A protestor holds a sign at a George Floyd protest, 5th June 2020.Wikimedia Commons / Taymaz Valley
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Content Note: This article contains discussion of police brutality and racism.

As the Black Lives Matter movement gained traction in the UK, calls to “defund the police” could be heard at protests across the country, alongside chants of “No justice / No peace / No racist police”. But why was the idea of defunding the police so important at these protests? Whilst individual police officers may not consider themselves racist, they are automatically complicit in a structure which upholds the racist structures of capitalism, through protecting property owners and criminalising the disadvantaged. This system of oppression is enforced through simultaneous defunding of the social sector whilst funding policing and prison expansion.

‘Defund the police’ does not mean instantly firing all police officers and shutting down prisons, but rather gradually redistributing resources from the police force to the social sector, in order to actually help our communities. In 2018-19, the bill for the UK criminal justice system was £28.8bn, which is more than we spend on social housing, primary education or the environment. The police thrive under austerity, draining public funding away from social programs which actually help our communities. In times such as these, the government finds ways to criminalise, rather than help, the vulnerable: instead of putting funding into providing affordable housing, the homeless are vilified and the police are sent onto the street to fine or arrest them; instead of putting more money into schools, exclusions and zero tolerance policies become increasingly frequent and more young people end up in prison. These policies also disproportionately affect people of colour. The data for school exclusions in 2018 show that “Mixed White and Black Caribbean, and Black Caribbean pupils were both nearly 3 times as likely to be permanently excluded as White British pupils.” This points to obvious racism within the school system, which fails young Black students, effectively handing them over to the police to deal with, which creates a direct pipeline from the classroom to juvenile prison.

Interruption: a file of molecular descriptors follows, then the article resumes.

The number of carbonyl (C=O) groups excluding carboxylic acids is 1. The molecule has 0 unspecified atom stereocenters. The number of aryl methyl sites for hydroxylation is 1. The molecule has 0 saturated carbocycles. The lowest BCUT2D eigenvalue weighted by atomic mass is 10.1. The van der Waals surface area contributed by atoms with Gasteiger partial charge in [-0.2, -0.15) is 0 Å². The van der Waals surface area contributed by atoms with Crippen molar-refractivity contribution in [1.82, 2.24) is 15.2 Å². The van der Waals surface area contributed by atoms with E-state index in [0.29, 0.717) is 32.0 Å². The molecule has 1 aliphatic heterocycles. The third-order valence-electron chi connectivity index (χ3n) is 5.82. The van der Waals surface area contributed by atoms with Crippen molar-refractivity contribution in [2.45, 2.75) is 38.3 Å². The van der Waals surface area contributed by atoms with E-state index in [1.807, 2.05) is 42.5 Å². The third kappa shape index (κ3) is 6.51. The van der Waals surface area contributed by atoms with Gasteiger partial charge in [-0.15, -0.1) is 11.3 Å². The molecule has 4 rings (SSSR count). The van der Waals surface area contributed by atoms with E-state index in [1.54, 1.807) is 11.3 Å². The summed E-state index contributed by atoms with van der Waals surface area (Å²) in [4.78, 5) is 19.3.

“The police thrive under austerity, draining public funding away from social programs which actually help our communities.”